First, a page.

Previous SectionIndexHome Page

John Barrett (Edinburgh, West) (LD): I want to join the consensus that was building—with one notable exception—in the Chamber. The exception in question has clearly spent many hours surfing Liberal Democrat websites, and long may he continue to do so.

The G8 summit in Gleneagles will focus on two themes: climate change and Africa. This time, the public are more involved than ever before, partly because of the celebrities involved, but also because of what happened 20 years ago, when we saw—for many people it was the first time—the drought in Ethiopia on our television screens. When Michael Buerk brought those images into our homes, we saw the harsh reality of life on the edge: men, women and children suffering from malnutrition, with those who managed to survive the journey trekking miles to camps for a meagre food supply. These events triggered Live Aid, which connected many people, through television and music, to this vital issue. Twenty years on, we have to ask, what has changed?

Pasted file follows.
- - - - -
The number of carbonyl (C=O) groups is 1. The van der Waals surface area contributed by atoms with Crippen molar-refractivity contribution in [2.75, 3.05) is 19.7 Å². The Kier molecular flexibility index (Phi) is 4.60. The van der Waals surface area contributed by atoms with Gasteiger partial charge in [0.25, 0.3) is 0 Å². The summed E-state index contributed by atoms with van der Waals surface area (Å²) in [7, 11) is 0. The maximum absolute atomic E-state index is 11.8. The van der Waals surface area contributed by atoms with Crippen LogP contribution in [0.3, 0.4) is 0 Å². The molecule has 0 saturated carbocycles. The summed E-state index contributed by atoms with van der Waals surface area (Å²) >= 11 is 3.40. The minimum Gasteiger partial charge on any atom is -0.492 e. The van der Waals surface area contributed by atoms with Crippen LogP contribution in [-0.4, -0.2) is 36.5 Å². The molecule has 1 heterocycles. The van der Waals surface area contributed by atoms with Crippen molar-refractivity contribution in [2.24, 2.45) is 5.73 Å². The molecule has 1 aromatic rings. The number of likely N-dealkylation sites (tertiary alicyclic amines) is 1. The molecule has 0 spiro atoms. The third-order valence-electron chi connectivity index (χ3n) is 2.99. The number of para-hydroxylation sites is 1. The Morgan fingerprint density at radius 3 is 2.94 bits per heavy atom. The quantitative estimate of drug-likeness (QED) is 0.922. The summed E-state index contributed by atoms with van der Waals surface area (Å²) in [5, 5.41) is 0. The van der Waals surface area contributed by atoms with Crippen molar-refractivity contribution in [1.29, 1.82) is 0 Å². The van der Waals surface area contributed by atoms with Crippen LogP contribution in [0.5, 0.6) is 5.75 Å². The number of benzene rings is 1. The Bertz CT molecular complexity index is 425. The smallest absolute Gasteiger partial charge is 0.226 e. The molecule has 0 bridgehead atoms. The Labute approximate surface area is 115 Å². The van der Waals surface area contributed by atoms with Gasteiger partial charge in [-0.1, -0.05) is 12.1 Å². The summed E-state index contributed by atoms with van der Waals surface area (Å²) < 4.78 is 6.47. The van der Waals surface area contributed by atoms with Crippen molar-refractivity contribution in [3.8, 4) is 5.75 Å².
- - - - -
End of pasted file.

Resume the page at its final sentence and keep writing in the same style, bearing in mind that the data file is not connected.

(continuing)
To coincide with the G8 we have the Live8 concert in Edinburgh, which is taking place at the Murrayfield stadium in my constituency. The Make Poverty History march will also take place in Edinburgh, on 2 July. We are expecting in excess of 100,000 people to march through the city centre, and to make a "white band" of people to send a message to the leaders at Gleneagles. I invite others to join that march.

When we saw those images in Ethiopia 20 years ago, a drought was expected once every 10 years; now, a drought is expected approximately once every three years. Fewer Ethiopians are dying from malnutrition, but more are on permanent food aid. We now see humanitarian disasters unfolding elsewhere in Africa. Many factors are contributing to the disaster in Darfur, in Sudan: tribal conflict, Government corruption, too many guns in the country and no clean water supply. But one vital factor that is directly linked to the troubles is the increasing size of the deserts and the battle for scarce resources such as water and fertile land. We in this country think that we are witnessing extreme changes in our weather, but those who will suffer most are the most vulnerable, who live in the world's poorest countries. Many young children in such countries will never see adulthood.